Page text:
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 > Expert Towing Advice

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ZINGERLITE

Union Lake, MI

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Posted: 07/22/20 10:24am Link  |  Quote  |  Print  |  Notify Moderator

mr_andyj wrote:

The #1 bit of info needed is
Where do you plan to tow, mountains, flat?
How far will you be towing?
How often will you tow?

Many vacationers just do not have time to take cross country trips, this eats into your days, so they take shorter trips, less than 3 hrs from home. This is different than towing across the country, over mountain passes, down mountains, through cross-winds...
For short trips you can just drive slow and deal with it, but long multi-day drives you will want to move at a decent speed likely.

If Chevy says you can tow the weight then you can tow it.
WD hitches do not add 100 lbs to the tongue weight.
Do use a WD hitch as that lessens some of the issues.
Check your hitch rating. There are different Classes of hitches from 1 to 5, 5 is the strongest and will rip the truck frame out before it breaks.

A trailer this size should have brakes, so that will be very important and an expensive controller is better than the cheap ones, but you say your truck already has it factory installed. good.
Keep brakes in top notch condition for safety. The trailer should be able to stop/slow itself so the truck only needs to slow itself.

Use low gear going down mountains and keep the speed slow without using the brakes much. Hot brakes will be dangerous. You may need to creep down in 2nd gear to really keep it safe (or if you have 9 gears then whatever low gear needed).

Light trucks and short wheel bases are not a friend of towing. These mid-sized trucks are considered light.

Again, for short infrequent trips you have enough truck to get you there.
For long drives on a regular basis it would be worth getting a bigger truck or a smaller trailer. I think you chose smaller trailer. Small as possible is some people's motto


Well said! i feel like the common theme on these threads is "you need a 1 ton". no one takes into consideration what type of towing and how often. you don't need to spend 80k on a 1ton to tow once or twice a year. A half ton will do just fine in a lot of cases. If you tow regularly then id consider the upgrade. If you can squeak by a couple times a year a half-ton or Colorado would do just fine. Id rather drive a half ton to work everyday then a 1 ton.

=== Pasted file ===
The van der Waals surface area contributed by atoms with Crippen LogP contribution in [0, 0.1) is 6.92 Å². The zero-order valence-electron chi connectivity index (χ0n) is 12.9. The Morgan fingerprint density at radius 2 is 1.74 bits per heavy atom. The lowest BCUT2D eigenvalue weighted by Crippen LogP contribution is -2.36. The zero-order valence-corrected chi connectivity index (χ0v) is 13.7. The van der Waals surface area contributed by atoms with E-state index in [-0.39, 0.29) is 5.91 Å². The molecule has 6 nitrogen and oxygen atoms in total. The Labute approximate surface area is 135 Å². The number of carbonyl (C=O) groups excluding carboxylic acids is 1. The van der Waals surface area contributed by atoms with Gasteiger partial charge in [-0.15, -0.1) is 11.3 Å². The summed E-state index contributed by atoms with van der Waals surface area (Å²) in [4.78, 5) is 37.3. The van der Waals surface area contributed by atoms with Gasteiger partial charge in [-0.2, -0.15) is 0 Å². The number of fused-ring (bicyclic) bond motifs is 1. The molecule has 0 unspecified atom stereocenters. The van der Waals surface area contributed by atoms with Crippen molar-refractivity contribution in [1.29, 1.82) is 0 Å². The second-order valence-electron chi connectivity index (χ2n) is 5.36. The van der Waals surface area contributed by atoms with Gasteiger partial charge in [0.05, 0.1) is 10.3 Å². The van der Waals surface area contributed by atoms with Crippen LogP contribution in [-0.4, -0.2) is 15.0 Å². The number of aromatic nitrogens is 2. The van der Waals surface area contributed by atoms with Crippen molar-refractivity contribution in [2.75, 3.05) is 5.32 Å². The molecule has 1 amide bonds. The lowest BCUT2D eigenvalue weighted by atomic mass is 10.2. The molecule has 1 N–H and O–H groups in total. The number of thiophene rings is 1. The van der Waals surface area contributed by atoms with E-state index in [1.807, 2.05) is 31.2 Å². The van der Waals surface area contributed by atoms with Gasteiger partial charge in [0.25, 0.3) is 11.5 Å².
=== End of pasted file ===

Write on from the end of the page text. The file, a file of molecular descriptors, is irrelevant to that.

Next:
Jebby14

Windsor Ontario

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Posted: 07/22/20 11:20am Link  |  Quote  |  Print  |  Notify Moderator

curious how you think adding 100 lbs of hitch to a truck does not remove 100 lbs from payload available?


Q: Whats brown and sticky???

A: A Stick....


kellem

Shenandoah valley,VA

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Posted: 07/22/20 11:30am Link  |  Quote  |  Print  |  Notify Moderator

ZINGERLITE wrote:

mr_andyj wrote:

The #1 bit of info needed is
Where do you plan to tow, mountains, flat?
How far will you be towing?
How often will you tow?

Many vacationers just do not have time to take cross country trips, this eats into your days, so they take shorter trips, less than 3 hrs from home. This is different than towing across the country, over mountain passes, down mountains, through cross-winds...
For short trips you can just drive slow and deal with it, but long multi-day drives you will want to move at a decent speed likely.

If Chevy says you can tow the weight then you can tow it.
WD hitches do not add 100 lbs to the tongue weight.
Do use a WD hitch as that lessens some of the issues.
Check your hitch rating. There are different Classes of hitches from 1 to 5, 5 is the strongest and will rip the truck frame out before it breaks.

A trailer this size should have brakes, so that will be very important and an expensive controller is better than the cheap ones, but you say your truck already has it factory installed. good.
Keep brakes in top notch condition for safety. The trailer should be able to stop/slow itself so the truck only needs to slow itself.

Use low gear going down mountains and keep the speed slow without using the brakes much. Hot brakes will be dangerous. You may need to creep down in 2nd gear to really keep it safe (or if you have 9 gears then whatever low gear needed).

Light trucks and short wheel bases are not a friend of towing. These mid-sized trucks are considered light.

Again, for short infrequent trips you have enough truck to get you there.
For long drives on a regular basis it would be worth getting a bigger truck or a smaller trailer. I think you chose smaller trailer. Small as possible is some people's motto


Well said! i feel like the common theme on these threads is "you need a 1 ton". no one takes into consideration what type of towing and how often. you don't need to spend 80k on a 1ton to tow once or twice a year. A half ton will do just fine in a lot of cases. If you tow regularly then id consider the upgrade. If you can squeak by a couple times a year a half-ton or Colorado would do just fine. Id rather drive a half ton to work everyday then a 1 ton.


That's like saying I don't need gloves in the winter because I've only had frostbite twice.

Having the right truck for the job is wise once or 100 times and the OP may have enough truck. IDK

ZINGERLITE

Union Lake, MI

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Posted: 07/22/20 12:17pm Link  |  Quote  |  Print  |  Notify Moderator

kellem wrote:


That's like saying I don't need gloves in the winter because I've only had frostbite twice.

Having the right truck for the job is wise once or 100 times and the OP may have enough truck. IDK


If your at or over payload a couple/few hundred pounds for a short trip once or twice a year i wouldn't see it as justification to spend more on a bigger truck. What your doing with it also comes into play. are you towing it to the local campground under an hour away? or are you pulling across the country and through the mountains? if its the latter id definitely upgrade the vehicle.